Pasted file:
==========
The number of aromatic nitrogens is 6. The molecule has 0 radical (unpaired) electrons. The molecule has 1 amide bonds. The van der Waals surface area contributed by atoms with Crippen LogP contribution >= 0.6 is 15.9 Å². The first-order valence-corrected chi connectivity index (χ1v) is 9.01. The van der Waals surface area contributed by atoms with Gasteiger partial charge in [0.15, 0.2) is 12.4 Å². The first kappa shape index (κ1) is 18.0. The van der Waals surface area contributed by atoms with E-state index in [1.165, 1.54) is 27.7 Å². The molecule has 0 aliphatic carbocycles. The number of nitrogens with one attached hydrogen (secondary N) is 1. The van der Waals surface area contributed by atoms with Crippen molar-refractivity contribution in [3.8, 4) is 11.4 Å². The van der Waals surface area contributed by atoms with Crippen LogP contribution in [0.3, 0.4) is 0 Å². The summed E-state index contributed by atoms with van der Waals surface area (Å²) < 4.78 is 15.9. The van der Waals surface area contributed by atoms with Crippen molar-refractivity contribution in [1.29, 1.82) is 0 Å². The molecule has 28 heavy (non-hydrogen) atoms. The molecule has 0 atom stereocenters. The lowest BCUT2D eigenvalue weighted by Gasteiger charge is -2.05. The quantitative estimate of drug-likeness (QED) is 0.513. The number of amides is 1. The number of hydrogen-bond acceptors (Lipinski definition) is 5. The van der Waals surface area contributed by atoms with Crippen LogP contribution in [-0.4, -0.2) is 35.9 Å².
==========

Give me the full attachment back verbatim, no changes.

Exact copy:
The number of aromatic nitrogens is 6. The molecule has 0 radical (unpaired) electrons. The molecule has 1 amide bonds. The van der Waals surface area contributed by atoms with Crippen LogP contribution >= 0.6 is 15.9 Å². The first-order valence-corrected chi connectivity index (χ1v) is 9.01. The van der Waals surface area contributed by atoms with Gasteiger partial charge in [0.15, 0.2) is 12.4 Å². The first kappa shape index (κ1) is 18.0. The van der Waals surface area contributed by atoms with E-state index in [1.165, 1.54) is 27.7 Å². The molecule has 0 aliphatic carbocycles. The number of nitrogens with one attached hydrogen (secondary N) is 1. The van der Waals surface area contributed by atoms with Crippen molar-refractivity contribution in [3.8, 4) is 11.4 Å². The van der Waals surface area contributed by atoms with Crippen LogP contribution in [0.3, 0.4) is 0 Å². The summed E-state index contributed by atoms with van der Waals surface area (Å²) < 4.78 is 15.9. The van der Waals surface area contributed by atoms with Crippen molar-refractivity contribution in [1.29, 1.82) is 0 Å². The molecule has 28 heavy (non-hydrogen) atoms. The molecule has 0 atom stereocenters. The lowest BCUT2D eigenvalue weighted by Gasteiger charge is -2.05. The quantitative estimate of drug-likeness (QED) is 0.513. The number of amides is 1. The number of hydrogen-bond acceptors (Lipinski definition) is 5. The van der Waals surface area contributed by atoms with Crippen LogP contribution in [-0.4, -0.2) is 35.9 Å².